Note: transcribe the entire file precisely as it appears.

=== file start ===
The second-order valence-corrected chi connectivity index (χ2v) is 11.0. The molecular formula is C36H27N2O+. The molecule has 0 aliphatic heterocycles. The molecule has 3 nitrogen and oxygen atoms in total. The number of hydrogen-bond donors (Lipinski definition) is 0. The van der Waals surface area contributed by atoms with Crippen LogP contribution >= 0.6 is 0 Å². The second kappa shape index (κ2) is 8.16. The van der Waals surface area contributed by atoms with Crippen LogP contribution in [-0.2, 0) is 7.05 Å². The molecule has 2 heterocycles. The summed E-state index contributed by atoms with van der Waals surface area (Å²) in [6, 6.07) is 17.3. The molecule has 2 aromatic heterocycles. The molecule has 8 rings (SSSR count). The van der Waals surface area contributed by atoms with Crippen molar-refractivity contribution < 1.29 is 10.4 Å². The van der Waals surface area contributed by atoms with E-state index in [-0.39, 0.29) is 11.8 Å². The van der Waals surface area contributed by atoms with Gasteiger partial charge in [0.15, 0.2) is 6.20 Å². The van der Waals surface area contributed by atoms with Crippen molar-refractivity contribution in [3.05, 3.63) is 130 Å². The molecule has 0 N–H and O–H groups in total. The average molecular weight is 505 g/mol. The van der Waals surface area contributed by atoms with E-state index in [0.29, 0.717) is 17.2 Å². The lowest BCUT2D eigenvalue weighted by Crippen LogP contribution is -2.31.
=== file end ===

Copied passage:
The second-order valence-corrected chi connectivity index (χ2v) is 11.0. The molecular formula is C36H27N2O+. The molecule has 0 aliphatic heterocycles. The molecule has 3 nitrogen and oxygen atoms in total. The number of hydrogen-bond donors (Lipinski definition) is 0. The van der Waals surface area contributed by atoms with Crippen LogP contribution >= 0.6 is 0 Å². The second kappa shape index (κ2) is 8.16. The van der Waals surface area contributed by atoms with Crippen LogP contribution in [-0.2, 0) is 7.05 Å². The molecule has 2 heterocycles. The summed E-state index contributed by atoms with van der Waals surface area (Å²) in [6, 6.07) is 17.3. The molecule has 2 aromatic heterocycles. The molecule has 8 rings (SSSR count). The van der Waals surface area contributed by atoms with Crippen molar-refractivity contribution < 1.29 is 10.4 Å². The van der Waals surface area contributed by atoms with E-state index in [-0.39, 0.29) is 11.8 Å². The van der Waals surface area contributed by atoms with Gasteiger partial charge in [0.15, 0.2) is 6.20 Å². The van der Waals surface area contributed by atoms with Crippen molar-refractivity contribution in [3.05, 3.63) is 130 Å². The molecule has 0 N–H and O–H groups in total. The average molecular weight is 505 g/mol. The van der Waals surface area contributed by atoms with E-state index in [0.29, 0.717) is 17.2 Å². The lowest BCUT2D eigenvalue weighted by Crippen LogP contribution is -2.31.